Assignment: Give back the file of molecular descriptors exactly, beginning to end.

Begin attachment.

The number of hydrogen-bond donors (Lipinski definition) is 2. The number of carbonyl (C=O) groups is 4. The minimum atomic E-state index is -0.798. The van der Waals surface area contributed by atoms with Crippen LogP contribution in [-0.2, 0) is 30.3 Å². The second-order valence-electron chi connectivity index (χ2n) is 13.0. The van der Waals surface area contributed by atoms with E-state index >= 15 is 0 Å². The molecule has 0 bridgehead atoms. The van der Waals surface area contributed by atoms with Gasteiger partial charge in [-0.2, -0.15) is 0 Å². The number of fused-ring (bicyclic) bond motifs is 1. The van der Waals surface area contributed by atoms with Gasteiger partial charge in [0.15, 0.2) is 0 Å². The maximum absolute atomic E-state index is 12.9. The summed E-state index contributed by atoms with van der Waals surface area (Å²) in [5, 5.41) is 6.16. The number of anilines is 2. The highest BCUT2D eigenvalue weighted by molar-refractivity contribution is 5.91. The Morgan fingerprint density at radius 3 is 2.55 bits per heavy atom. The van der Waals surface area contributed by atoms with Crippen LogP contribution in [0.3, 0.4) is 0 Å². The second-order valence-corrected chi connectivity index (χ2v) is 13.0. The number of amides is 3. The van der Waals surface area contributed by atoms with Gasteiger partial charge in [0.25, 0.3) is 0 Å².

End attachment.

The number of hydrogen-bond donors (Lipinski definition) is 2. The number of carbonyl (C=O) groups is 4. The minimum atomic E-state index is -0.798. The van der Waals surface area contributed by atoms with Crippen LogP contribution in [-0.2, 0) is 30.3 Å². The second-order valence-electron chi connectivity index (χ2n) is 13.0. The van der Waals surface area contributed by atoms with E-state index >= 15 is 0 Å². The molecule has 0 bridgehead atoms. The van der Waals surface area contributed by atoms with Gasteiger partial charge in [-0.2, -0.15) is 0 Å². The number of fused-ring (bicyclic) bond motifs is 1. The van der Waals surface area contributed by atoms with Gasteiger partial charge in [0.15, 0.2) is 0 Å². The maximum absolute atomic E-state index is 12.9. The summed E-state index contributed by atoms with van der Waals surface area (Å²) in [5, 5.41) is 6.16. The number of anilines is 2. The highest BCUT2D eigenvalue weighted by molar-refractivity contribution is 5.91. The Morgan fingerprint density at radius 3 is 2.55 bits per heavy atom. The van der Waals surface area contributed by atoms with Crippen LogP contribution in [0.3, 0.4) is 0 Å². The second-order valence-corrected chi connectivity index (χ2v) is 13.0. The number of amides is 3. The van der Waals surface area contributed by atoms with Gasteiger partial charge in [0.25, 0.3) is 0 Å².